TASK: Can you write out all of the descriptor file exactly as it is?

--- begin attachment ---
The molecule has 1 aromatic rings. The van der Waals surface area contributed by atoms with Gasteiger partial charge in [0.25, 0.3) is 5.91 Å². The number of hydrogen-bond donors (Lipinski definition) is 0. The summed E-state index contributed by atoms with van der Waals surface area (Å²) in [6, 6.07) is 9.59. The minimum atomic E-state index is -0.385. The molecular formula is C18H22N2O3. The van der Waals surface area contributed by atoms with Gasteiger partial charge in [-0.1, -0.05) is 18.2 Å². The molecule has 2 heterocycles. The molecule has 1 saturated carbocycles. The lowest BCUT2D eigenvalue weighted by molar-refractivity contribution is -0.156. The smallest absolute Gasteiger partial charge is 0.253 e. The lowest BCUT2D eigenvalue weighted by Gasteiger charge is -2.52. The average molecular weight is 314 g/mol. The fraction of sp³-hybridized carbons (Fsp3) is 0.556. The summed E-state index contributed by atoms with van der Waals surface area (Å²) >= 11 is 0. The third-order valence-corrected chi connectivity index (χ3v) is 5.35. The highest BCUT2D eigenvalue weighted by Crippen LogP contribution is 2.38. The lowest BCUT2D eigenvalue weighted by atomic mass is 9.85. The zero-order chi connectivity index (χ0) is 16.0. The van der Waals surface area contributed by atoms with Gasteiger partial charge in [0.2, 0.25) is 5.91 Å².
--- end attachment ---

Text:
The molecule has 1 aromatic rings. The van der Waals surface area contributed by atoms with Gasteiger partial charge in [0.25, 0.3) is 5.91 Å². The number of hydrogen-bond donors (Lipinski definition) is 0. The summed E-state index contributed by atoms with van der Waals surface area (Å²) in [6, 6.07) is 9.59. The minimum atomic E-state index is -0.385. The molecular formula is C18H22N2O3. The van der Waals surface area contributed by atoms with Gasteiger partial charge in [-0.1, -0.05) is 18.2 Å². The molecule has 2 heterocycles. The molecule has 1 saturated carbocycles. The lowest BCUT2D eigenvalue weighted by molar-refractivity contribution is -0.156. The smallest absolute Gasteiger partial charge is 0.253 e. The lowest BCUT2D eigenvalue weighted by Gasteiger charge is -2.52. The average molecular weight is 314 g/mol. The fraction of sp³-hybridized carbons (Fsp3) is 0.556. The summed E-state index contributed by atoms with van der Waals surface area (Å²) >= 11 is 0. The third-order valence-corrected chi connectivity index (χ3v) is 5.35. The highest BCUT2D eigenvalue weighted by Crippen LogP contribution is 2.38. The lowest BCUT2D eigenvalue weighted by atomic mass is 9.85. The zero-order chi connectivity index (χ0) is 16.0. The van der Waals surface area contributed by atoms with Gasteiger partial charge in [0.2, 0.25) is 5.91 Å².